Travis Johnson
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I ended up finishing this project yesterday and had it approved today by the USDA-NRCS.

My wife and I are tired; it was a 3 year project but we managed to get it done in 3 months doing all the work ourselves. The only supplies we had to buy was lime, fertilizer and seed for the field renovation, whie the rest we provided ourselves. The labor, equipment, rock and even gravel.

The latter was kind of interesting as we needed a foot of gravel on 475 feet of road, or 350 cubic yards. We have a dump trailer, but it only holds 1 cubic yard, so yes we made over 300, 1 mile round trips towing it with our Ford Explorer. To fill it we used our 25 hp Kubota farm tractor.

The project was so big we needed a bit of help, I built two homemade implements to make it easier; a homemade grader blade that went on my log trailer, and a ripper that went on the back of my tractor to help plow up gravel so it would be easier to dig in our gravel pit. Both helped tremendously.

Here is a beginning and ending photo, though teh project included a lot of swales as well; about a quarter mile in all.





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That looks great Travis! man, 1 yard of gravel at a time...that's perseverance!
 
Travis Johnson
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Yes it is, but R G LeTourneau once said "there is no big job, just small equipment". I know what he meant, and he is right, but I cannot even buy the steel to build a 12 yard dump trailer, so...I use what I got. Its my mantra here.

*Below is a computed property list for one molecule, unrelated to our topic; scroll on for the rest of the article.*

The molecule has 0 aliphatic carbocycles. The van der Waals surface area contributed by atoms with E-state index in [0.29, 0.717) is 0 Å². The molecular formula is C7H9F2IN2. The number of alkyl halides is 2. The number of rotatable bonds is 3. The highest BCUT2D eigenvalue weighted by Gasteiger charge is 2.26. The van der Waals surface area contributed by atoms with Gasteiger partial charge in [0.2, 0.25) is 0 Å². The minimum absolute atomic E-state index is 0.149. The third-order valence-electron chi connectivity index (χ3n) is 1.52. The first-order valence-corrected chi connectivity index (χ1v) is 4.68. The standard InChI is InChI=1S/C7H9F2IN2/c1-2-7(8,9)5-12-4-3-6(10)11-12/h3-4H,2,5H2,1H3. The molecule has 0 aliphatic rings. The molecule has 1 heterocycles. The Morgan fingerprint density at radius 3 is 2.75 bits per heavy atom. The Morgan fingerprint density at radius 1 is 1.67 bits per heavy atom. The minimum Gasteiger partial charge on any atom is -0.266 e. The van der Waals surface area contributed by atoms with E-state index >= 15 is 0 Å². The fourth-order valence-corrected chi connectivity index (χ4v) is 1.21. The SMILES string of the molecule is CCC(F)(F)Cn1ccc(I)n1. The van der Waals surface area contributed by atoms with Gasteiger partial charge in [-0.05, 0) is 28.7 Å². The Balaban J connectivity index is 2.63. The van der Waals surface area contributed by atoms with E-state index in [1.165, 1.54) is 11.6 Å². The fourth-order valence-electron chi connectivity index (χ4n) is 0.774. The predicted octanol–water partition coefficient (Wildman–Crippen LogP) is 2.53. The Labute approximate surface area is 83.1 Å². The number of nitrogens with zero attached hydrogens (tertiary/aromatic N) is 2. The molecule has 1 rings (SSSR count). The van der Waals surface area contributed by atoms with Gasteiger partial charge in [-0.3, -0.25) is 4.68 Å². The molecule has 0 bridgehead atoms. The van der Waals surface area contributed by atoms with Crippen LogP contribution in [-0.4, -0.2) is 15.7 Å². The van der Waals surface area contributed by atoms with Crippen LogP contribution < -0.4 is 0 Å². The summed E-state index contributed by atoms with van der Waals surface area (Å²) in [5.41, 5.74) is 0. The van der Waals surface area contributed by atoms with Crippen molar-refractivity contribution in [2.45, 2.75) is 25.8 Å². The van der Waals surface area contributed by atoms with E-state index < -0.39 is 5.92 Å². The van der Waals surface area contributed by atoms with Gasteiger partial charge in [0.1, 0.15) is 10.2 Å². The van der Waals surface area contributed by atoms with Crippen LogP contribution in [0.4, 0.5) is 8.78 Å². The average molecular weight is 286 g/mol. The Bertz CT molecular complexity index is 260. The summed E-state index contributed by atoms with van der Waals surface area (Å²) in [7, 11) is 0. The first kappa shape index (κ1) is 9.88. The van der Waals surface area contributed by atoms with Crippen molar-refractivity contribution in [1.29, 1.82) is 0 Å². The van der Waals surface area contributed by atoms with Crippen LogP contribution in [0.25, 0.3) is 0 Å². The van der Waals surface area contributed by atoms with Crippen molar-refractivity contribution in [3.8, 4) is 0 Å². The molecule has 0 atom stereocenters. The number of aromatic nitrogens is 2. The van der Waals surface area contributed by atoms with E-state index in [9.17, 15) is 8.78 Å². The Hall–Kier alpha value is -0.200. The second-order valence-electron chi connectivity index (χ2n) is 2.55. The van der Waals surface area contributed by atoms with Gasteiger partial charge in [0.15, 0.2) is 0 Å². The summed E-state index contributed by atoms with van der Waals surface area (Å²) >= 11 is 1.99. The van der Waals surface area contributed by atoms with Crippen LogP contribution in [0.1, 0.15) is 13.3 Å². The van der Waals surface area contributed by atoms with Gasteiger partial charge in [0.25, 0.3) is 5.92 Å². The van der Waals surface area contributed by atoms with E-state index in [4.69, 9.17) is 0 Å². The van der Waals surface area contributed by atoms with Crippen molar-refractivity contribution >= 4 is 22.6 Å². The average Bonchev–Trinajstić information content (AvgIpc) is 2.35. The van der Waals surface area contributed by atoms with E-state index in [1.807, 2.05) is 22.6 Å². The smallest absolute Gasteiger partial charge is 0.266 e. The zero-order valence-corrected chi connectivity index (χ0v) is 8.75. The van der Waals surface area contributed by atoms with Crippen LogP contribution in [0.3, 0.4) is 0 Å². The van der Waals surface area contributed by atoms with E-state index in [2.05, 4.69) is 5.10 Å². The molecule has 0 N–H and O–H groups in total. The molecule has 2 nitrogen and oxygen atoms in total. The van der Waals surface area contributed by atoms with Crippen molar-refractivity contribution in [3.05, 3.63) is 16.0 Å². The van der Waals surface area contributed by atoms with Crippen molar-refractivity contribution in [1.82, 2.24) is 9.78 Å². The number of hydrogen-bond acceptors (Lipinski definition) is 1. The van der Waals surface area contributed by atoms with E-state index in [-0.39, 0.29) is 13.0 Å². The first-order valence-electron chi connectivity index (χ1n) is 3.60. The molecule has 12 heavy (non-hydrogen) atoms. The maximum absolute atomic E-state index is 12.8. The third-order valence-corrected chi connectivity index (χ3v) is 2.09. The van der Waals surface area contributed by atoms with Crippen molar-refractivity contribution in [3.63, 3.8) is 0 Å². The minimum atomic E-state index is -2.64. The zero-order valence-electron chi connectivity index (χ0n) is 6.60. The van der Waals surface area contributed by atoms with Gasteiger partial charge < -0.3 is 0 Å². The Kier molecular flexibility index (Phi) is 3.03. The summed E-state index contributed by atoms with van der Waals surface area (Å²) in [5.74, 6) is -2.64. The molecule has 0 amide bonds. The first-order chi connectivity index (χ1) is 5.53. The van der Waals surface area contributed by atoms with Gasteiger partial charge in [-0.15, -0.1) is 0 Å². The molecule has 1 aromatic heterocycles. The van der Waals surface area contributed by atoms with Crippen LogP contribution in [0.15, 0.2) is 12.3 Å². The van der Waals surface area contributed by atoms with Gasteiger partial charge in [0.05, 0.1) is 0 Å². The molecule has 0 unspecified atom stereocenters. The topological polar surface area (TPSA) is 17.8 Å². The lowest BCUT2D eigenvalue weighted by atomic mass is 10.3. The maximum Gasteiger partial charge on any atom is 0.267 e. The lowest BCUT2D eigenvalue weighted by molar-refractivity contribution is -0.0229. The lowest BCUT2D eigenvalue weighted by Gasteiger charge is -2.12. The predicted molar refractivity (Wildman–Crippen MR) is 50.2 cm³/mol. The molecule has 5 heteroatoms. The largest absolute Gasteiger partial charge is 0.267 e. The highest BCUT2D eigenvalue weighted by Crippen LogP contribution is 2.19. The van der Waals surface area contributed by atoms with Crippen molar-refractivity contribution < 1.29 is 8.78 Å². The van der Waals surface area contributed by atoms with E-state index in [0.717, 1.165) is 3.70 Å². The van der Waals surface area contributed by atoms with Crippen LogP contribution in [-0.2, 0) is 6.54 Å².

350 yards sounds like a lot, but in doing the math it means (35) days of 10 trips, moves 350 cubic yards of gravel. We did not exactly do it that way. Some days we moved only 10 loads, and other days moved 50. My best day ever was 56 loads...dug, hauled and spread.

We looked into having a guy do the gravel for us, but he was young, not quite right with his figures and quoted me $7000 to dig my own gravel, and haul it 1/2 a mile one way. I only got $13,209 for the whole job so I was not about to do that! I could have bought gravel from another guys pit for $5000 5 miles away. Still I HATE buying dirt, especially since the soil engineer approved my gravel. That left me only having to move it. That was what it came down too.

 
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I'm so impressed with your efforts and persistence.  Great work!
 
Travis Johnson
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Hey thanks, here are a few more showing the transformation the field and ditching made.

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Travis Johnson
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Another...